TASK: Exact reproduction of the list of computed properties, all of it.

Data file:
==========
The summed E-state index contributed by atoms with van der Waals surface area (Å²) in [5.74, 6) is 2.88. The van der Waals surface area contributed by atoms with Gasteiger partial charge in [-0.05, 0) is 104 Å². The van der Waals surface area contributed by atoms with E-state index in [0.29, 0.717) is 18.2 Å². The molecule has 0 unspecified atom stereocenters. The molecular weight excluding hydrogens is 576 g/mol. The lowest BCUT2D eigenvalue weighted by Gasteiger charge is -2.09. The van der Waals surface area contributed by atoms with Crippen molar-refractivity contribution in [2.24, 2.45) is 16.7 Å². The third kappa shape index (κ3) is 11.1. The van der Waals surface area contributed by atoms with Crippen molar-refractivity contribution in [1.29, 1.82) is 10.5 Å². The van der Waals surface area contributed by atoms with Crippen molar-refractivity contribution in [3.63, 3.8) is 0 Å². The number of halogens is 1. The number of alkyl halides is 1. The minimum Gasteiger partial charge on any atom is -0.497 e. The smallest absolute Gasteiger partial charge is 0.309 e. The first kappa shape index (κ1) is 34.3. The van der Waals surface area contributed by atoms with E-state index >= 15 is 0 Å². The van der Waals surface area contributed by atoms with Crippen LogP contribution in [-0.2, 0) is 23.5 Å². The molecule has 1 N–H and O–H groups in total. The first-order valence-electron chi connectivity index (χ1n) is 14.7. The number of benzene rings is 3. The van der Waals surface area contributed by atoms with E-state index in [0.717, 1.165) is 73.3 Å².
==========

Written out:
The summed E-state index contributed by atoms with van der Waals surface area (Å²) in [5.74, 6) is 2.88. The van der Waals surface area contributed by atoms with Gasteiger partial charge in [-0.05, 0) is 104 Å². The van der Waals surface area contributed by atoms with E-state index in [0.29, 0.717) is 18.2 Å². The molecule has 0 unspecified atom stereocenters. The molecular weight excluding hydrogens is 576 g/mol. The lowest BCUT2D eigenvalue weighted by Gasteiger charge is -2.09. The van der Waals surface area contributed by atoms with Crippen molar-refractivity contribution in [2.24, 2.45) is 16.7 Å². The third kappa shape index (κ3) is 11.1. The van der Waals surface area contributed by atoms with Crippen molar-refractivity contribution in [1.29, 1.82) is 10.5 Å². The van der Waals surface area contributed by atoms with Crippen molar-refractivity contribution in [3.63, 3.8) is 0 Å². The number of halogens is 1. The number of alkyl halides is 1. The minimum Gasteiger partial charge on any atom is -0.497 e. The smallest absolute Gasteiger partial charge is 0.309 e. The first kappa shape index (κ1) is 34.3. The van der Waals surface area contributed by atoms with E-state index >= 15 is 0 Å². The van der Waals surface area contributed by atoms with Crippen LogP contribution in [-0.2, 0) is 23.5 Å². The molecule has 1 N–H and O–H groups in total. The first-order valence-electron chi connectivity index (χ1n) is 14.7. The number of benzene rings is 3. The van der Waals surface area contributed by atoms with E-state index in [0.717, 1.165) is 73.3 Å².